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Trip 29 -- Tenerife Walk

Day 11: Punta del Hidalgo to Taganana
Saturday, January 15, 2022

Yesterday: 36152 steps/23.11 km/14.36 mi/5h 58m
Total: 376053 steps/278.05 km/172.77 mi/56h 23m

Of all this trip's segments, the mental preparation for yesterday's made me the most nervous because of its first couple of hours: a steep trail from Punta del Hidalgo to the tiny hamlet of Chinamada.

I now hear "steep" and picture myself on the place known as White Cliffs just outside of Esso on Russia's Kamchatka peninsula. That is the most afraid I've ever been, climbing what felt like a nearly vertical slope where the trail fizzled out and became a scramble of loose rocks. I hadn't seen anyone else for hours. That is my benchmark for how scary a hiking experience can be. When a trail is described as steep, I believe there's the possibility it's going to be that bad.

Adding to my trepidation were the notions that the climb to Chinamada was the only sensible way to continue my walk (other than a long detour on highway TF-13) and that Google Maps didn't recognize it. If this was such a well-worn route, why didn't they know about it?

I had a quick early-morning stroll around Punta del Hidalgo. The last of the fishing boats was unloading near the fishermen's restaurant. A woman was brushing her golden retriever -- Punta del Hidalgo was the one place where people didn't have their dogs leashed, but they were all friendly dogs. Another woman was bathing in the natural swimming pool, an area of the ocean cordoned off to protect swimmers from the fierce waves. Inhabitants of camper vans were preparing breakfast. Campers are a popular way to see Tenerife, but I can't imagine driving one on the Masca highway.

I crossed through town to a lookout point next to Camino Final -- the last road. The trail started here, and I made the turn. Ahead of me were a woman and her dog; were they going my way?

No, they veered off toward the beach. I rounded what looked like an old bunker bearing the giant brown graffito "SURE" -- an inspiration of confidence. The trail went up some steps and then proceeded gently along a mountain.

It was a beautiful trail, well-maintained and usually wide. When it was particularly steep, steps had been built into the bedrock. At various places were cave-like overhangs where I could rest a moment and take in the view. Back down in Punta del Hidalgo I could see the town's giant modern white lighthouse, which resembled a bunch of organ pipes. It might have been a model for an apartment building in Dubai.

Across the gorge at my level was a lone house. The shrieks of a goat echoed across. The trail continued to climb along the edge. There was a sharp drop-off, but the trail remained wide and stable. By now I trusted the trail and never felt in danger. It was a windy day, though, and occasionally I'd stop and let the wind subside before I continued.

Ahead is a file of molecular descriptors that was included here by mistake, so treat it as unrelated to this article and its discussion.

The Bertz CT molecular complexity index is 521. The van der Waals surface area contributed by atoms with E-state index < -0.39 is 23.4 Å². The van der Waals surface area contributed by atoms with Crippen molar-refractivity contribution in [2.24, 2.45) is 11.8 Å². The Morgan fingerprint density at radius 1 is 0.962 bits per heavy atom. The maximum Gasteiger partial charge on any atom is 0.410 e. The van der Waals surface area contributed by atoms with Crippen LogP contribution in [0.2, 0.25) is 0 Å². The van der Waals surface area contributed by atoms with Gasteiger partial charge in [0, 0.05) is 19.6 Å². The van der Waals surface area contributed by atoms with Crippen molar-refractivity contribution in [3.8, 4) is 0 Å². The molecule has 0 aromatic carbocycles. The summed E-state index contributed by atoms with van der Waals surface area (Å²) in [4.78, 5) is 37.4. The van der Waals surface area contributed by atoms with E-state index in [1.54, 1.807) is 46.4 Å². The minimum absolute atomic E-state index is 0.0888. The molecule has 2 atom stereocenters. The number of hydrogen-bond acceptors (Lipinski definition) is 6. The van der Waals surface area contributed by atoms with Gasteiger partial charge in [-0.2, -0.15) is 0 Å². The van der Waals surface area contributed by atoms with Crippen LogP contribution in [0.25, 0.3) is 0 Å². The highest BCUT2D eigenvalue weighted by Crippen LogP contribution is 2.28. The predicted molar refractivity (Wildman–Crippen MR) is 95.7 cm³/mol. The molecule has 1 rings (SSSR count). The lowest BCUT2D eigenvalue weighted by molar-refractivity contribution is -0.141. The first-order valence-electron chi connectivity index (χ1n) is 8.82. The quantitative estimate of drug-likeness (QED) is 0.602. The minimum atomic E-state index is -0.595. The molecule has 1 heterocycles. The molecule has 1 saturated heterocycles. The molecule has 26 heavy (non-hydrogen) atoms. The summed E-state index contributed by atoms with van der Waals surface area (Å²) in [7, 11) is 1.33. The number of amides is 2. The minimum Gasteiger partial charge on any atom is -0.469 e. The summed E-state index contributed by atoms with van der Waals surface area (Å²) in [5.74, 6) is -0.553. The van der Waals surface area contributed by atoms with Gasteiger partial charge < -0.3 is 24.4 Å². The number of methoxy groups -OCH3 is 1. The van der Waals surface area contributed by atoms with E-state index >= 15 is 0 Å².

A guy with walking poles overtook me, and a jogger passed me in the other direction. Those were the only people I saw on the trail. The surface was firm but rocky and uneven, and it was hard to imagine running it. At one point I reached a clearing and there, suddenly in view, was the Atlantic Ocean, far below me.

Near the top the trail crossed between garden terraces, with a clear view of Roque de los Pinos, one of 17 volcanic domes in the Anaga massif. The barking of a dog nearby confirmed that I had reached Chinamada.

I turned onto a real road and suddenly it was extremely windy, the kind where you brace yourself for debris blowing into your eyes.

Chinamada's restaurant, La Cueva (The Cave), had outdoor seating, but it was far too windy for that. I took a seat inside beside some other hikers. I started with a salad containing avocado and corn and then had their goat meat in a kind of carrot stew, which John had recommended. Outside, the wind upturned a chair and had the wooden and metal fences rattling. Another party tried to sit out there, but they soon came in, three people and two dogs.

"The wind...is it because it's Chinamada or because it's today?" I asked the server.

"Today," she said. "Not every day is like this."

It must have been the calima, a cloud of sand and dust that blows from Africa with strong winds. On the radio program "English Time," Clio had mentioned that one was imminent. The forecast mentioned gusts of 70 kilometers an hour in the Anaga region. I was glad to have made it off the trail before the wind became so severe, though maybe it still wasn't bad a bit farther down.

It was time to proceed; I still had the bulk of the day's walk ahead of me: another five hours or so, along one zigzagging road and then, via a kind of thread-the-needle pattern, through a tunnel and onto the approach to Taganana.

I made my way along TF-145, a meandering road through forest. There was little traffic and what cars did come by I could hear well in advance -- manufacturers are trying to make vehicles quieter and I hope it doesn't happen, because the current volume cuing their approach is just right. Unlike the corkscrew ascent of the Masca road, this forest road had a gentle incline and was comfortable; I hardly noticed I was going up to over 800 meters.

I was now in the heart of the Anaga massif. Like Teno, it was created through volcanic activity around seven million years ago. While Teno seemed to have the steeper slopes, Anaga was more lush. Cones of various sizes poked through the countryside, as if part of a giant chess game in progress.

Near a cluster of buildings known as the Casas de la Cumbre (Houses of the Summit) a trail map indicated a walking path to Taganana. I hadn't heard of it and had therefore planned to follow the winding road; this path would shave a few kilometers off the trip.